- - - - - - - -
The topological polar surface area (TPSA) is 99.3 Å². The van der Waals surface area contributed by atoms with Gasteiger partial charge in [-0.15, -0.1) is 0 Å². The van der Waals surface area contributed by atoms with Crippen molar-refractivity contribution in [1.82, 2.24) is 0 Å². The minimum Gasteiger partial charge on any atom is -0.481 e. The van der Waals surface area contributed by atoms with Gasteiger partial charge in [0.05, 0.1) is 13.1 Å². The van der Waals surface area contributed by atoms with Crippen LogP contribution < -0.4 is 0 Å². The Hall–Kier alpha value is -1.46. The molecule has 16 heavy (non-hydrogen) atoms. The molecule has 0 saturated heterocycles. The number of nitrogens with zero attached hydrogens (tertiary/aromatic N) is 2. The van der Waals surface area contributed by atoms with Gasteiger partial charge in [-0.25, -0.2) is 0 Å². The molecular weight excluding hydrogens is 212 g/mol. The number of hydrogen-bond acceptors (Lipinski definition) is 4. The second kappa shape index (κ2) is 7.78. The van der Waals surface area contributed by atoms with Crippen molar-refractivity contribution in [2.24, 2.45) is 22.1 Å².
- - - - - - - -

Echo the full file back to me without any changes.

The topological polar surface area (TPSA) is 99.3 Å². The van der Waals surface area contributed by atoms with Gasteiger partial charge in [-0.15, -0.1) is 0 Å². The van der Waals surface area contributed by atoms with Crippen molar-refractivity contribution in [1.82, 2.24) is 0 Å². The minimum Gasteiger partial charge on any atom is -0.481 e. The van der Waals surface area contributed by atoms with Gasteiger partial charge in [0.05, 0.1) is 13.1 Å². The van der Waals surface area contributed by atoms with Crippen LogP contribution < -0.4 is 0 Å². The Hall–Kier alpha value is -1.46. The molecule has 16 heavy (non-hydrogen) atoms. The molecule has 0 saturated heterocycles. The number of nitrogens with zero attached hydrogens (tertiary/aromatic N) is 2. The van der Waals surface area contributed by atoms with Gasteiger partial charge in [-0.25, -0.2) is 0 Å². The molecular weight excluding hydrogens is 212 g/mol. The number of hydrogen-bond acceptors (Lipinski definition) is 4. The second kappa shape index (κ2) is 7.78. The van der Waals surface area contributed by atoms with Crippen molar-refractivity contribution in [2.24, 2.45) is 22.1 Å².